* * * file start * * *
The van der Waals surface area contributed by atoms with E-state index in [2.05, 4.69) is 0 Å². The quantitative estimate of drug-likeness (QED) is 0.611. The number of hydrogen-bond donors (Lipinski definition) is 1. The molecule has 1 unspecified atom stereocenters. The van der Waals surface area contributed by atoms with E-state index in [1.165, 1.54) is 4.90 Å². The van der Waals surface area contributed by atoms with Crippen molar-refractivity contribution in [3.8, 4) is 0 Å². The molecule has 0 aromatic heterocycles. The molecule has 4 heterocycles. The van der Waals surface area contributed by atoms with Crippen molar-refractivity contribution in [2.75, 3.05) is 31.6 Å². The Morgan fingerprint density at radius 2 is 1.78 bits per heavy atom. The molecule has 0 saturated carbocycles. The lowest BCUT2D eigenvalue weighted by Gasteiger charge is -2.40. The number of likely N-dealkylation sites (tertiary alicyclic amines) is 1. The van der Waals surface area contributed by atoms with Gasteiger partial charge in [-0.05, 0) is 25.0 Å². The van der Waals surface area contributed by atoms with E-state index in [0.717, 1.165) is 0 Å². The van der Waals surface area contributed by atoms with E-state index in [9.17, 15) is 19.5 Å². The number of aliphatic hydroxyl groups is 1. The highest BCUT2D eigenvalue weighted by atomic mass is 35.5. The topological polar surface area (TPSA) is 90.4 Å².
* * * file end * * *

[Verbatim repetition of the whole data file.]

The van der Waals surface area contributed by atoms with E-state index in [2.05, 4.69) is 0 Å². The quantitative estimate of drug-likeness (QED) is 0.611. The number of hydrogen-bond donors (Lipinski definition) is 1. The molecule has 1 unspecified atom stereocenters. The van der Waals surface area contributed by atoms with E-state index in [1.165, 1.54) is 4.90 Å². The van der Waals surface area contributed by atoms with Crippen molar-refractivity contribution in [3.8, 4) is 0 Å². The molecule has 0 aromatic heterocycles. The molecule has 4 heterocycles. The van der Waals surface area contributed by atoms with Crippen molar-refractivity contribution in [2.75, 3.05) is 31.6 Å². The Morgan fingerprint density at radius 2 is 1.78 bits per heavy atom. The molecule has 0 saturated carbocycles. The lowest BCUT2D eigenvalue weighted by Gasteiger charge is -2.40. The number of likely N-dealkylation sites (tertiary alicyclic amines) is 1. The van der Waals surface area contributed by atoms with Gasteiger partial charge in [-0.05, 0) is 25.0 Å². The van der Waals surface area contributed by atoms with E-state index in [0.717, 1.165) is 0 Å². The van der Waals surface area contributed by atoms with E-state index in [9.17, 15) is 19.5 Å². The number of aliphatic hydroxyl groups is 1. The highest BCUT2D eigenvalue weighted by atomic mass is 35.5. The topological polar surface area (TPSA) is 90.4 Å².